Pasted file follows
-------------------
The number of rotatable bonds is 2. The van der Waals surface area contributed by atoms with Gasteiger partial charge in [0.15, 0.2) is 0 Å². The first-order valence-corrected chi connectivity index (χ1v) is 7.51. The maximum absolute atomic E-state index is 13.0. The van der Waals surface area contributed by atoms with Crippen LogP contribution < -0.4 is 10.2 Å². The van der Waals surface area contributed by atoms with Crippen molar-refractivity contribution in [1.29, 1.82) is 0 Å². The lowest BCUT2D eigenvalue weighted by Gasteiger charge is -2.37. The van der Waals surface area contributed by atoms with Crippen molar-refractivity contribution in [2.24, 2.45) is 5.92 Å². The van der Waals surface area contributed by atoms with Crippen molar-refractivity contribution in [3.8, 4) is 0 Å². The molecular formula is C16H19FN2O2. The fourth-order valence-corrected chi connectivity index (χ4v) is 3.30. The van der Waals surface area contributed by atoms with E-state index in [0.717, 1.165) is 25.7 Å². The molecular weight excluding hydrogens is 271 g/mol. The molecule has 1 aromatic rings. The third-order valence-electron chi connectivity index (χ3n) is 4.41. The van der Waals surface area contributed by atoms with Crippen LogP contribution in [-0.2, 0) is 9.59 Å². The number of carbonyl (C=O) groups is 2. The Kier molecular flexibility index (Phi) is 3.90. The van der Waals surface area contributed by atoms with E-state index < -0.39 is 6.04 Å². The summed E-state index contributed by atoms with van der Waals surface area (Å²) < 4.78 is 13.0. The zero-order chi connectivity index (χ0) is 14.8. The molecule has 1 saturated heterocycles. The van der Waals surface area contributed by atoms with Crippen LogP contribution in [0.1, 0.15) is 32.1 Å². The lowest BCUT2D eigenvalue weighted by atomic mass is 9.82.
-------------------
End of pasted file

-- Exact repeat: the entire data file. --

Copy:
The number of rotatable bonds is 2. The van der Waals surface area contributed by atoms with Gasteiger partial charge in [0.15, 0.2) is 0 Å². The first-order valence-corrected chi connectivity index (χ1v) is 7.51. The maximum absolute atomic E-state index is 13.0. The van der Waals surface area contributed by atoms with Crippen LogP contribution < -0.4 is 10.2 Å². The van der Waals surface area contributed by atoms with Crippen molar-refractivity contribution in [1.29, 1.82) is 0 Å². The lowest BCUT2D eigenvalue weighted by Gasteiger charge is -2.37. The van der Waals surface area contributed by atoms with Crippen molar-refractivity contribution in [2.24, 2.45) is 5.92 Å². The van der Waals surface area contributed by atoms with Crippen molar-refractivity contribution in [3.8, 4) is 0 Å². The molecular formula is C16H19FN2O2. The fourth-order valence-corrected chi connectivity index (χ4v) is 3.30. The van der Waals surface area contributed by atoms with E-state index in [0.717, 1.165) is 25.7 Å². The molecular weight excluding hydrogens is 271 g/mol. The molecule has 1 aromatic rings. The third-order valence-electron chi connectivity index (χ3n) is 4.41. The van der Waals surface area contributed by atoms with Crippen LogP contribution in [-0.2, 0) is 9.59 Å². The number of carbonyl (C=O) groups is 2. The Kier molecular flexibility index (Phi) is 3.90. The van der Waals surface area contributed by atoms with E-state index < -0.39 is 6.04 Å². The summed E-state index contributed by atoms with van der Waals surface area (Å²) < 4.78 is 13.0. The zero-order chi connectivity index (χ0) is 14.8. The molecule has 1 saturated heterocycles. The van der Waals surface area contributed by atoms with Crippen LogP contribution in [0.1, 0.15) is 32.1 Å². The lowest BCUT2D eigenvalue weighted by atomic mass is 9.82.